• When They See Us (Netflix)
  • Dear White People (Netflix)
  • Explained: The Racial Wealth Gap (Netflix)
  • Just Mercy (Amazon Prime)
  • Harriet (Amazon Prime)
  • Malcolm X (Netflix)
  • Becoming (Netflix)
  • Self Made: Inspired by the Life of Madam C.J. Walker (Netflix)
  • The Black Panthers: Vanguard of the Revolution (Amazon Prime)
  • LA 92 (Netflix)

Netflix has also created an entire Black Lives Matter collection.


  • 1619 by The New York Times
  • Code Switch by NPR
  • Radical Imagination by Angela Glover
  • Seeing White 
  • Ear Hustle
  • Intersectionality Matters!
  • The #Groundings Podcast
  • Still Processing
  • Pod Save The People
  • About Race
  • The Stoop
  • AfroQueer Podcast

Act Beyond Social Media

Invest & Fund

One of the most direct ways in which you can support Black people, and specifically women, is by consistently investing in them, their businesses, and their skills. In 2017 only 2.2% of total venture capital funding went to companies solely funded by women of which less than half were women of color. Last year only 2.8% of venture capital funding when to companies solely founded by women, of which I have not been able to find what percent were women of color. {Girlboss and Inc.com have great articles that goes more in depth to the diversity issues in the VC world.}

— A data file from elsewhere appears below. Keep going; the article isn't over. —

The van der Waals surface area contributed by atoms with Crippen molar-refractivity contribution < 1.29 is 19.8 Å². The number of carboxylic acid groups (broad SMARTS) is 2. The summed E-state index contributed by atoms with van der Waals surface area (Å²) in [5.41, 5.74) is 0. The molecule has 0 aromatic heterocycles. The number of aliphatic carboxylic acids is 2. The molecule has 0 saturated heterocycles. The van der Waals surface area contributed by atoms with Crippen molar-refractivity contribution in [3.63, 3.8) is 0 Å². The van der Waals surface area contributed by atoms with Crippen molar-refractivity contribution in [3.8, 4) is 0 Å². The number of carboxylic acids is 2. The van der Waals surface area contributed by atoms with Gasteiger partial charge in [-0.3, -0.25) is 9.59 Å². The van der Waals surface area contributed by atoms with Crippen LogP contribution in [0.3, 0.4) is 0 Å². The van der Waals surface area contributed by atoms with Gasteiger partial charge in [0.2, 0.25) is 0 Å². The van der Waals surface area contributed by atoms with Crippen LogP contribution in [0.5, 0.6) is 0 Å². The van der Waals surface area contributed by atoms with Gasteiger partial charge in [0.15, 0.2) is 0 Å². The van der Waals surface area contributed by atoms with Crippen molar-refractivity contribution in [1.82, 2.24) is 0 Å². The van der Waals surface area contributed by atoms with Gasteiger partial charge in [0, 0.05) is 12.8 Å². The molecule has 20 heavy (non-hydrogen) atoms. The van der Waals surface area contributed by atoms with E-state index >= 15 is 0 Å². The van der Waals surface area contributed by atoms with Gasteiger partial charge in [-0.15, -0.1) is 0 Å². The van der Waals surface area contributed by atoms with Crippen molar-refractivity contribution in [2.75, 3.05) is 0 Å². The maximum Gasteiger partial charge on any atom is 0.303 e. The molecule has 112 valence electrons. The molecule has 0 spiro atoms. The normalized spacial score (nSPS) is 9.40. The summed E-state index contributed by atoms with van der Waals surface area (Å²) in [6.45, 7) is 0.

“Look at the data and you can see how the lending gap contributes to America’s yawning income inequality: American Express research found that if revenues generated by minority women-owned firms matched those generated by all women-owned businesses, they would add four million new jobs and $1.2 trillion in revenue to the U.S. economy.”

Mission Investors

By shopping from Black-owned businesses {and more specifically Black-female owned businesses} and hiring Black people and people of color, on a consistent basis you are giving money directly to the people that are least likely to get it through our established systems and probably likely need it most. Take the time to find a Black-owned businesses and creators that you like and integrate them into your shopping.

A few ideas include: coffee, restaurants, bookstores, Black authors, Black designers, boutique owners, florists, wineries, clean bath and beauty products, home decor, interior design services, architects, podcasts, the list literally goes on and on. Let’s give Amazon a break and diversify where our money goes shall we?

Additionally, hold companies accountable. As consumers we have a tremendous amount of power. The more we speak up and seek transparency from brands the more likely we are to see change. If brands don’t meet your standards, then do they deserve your dollar?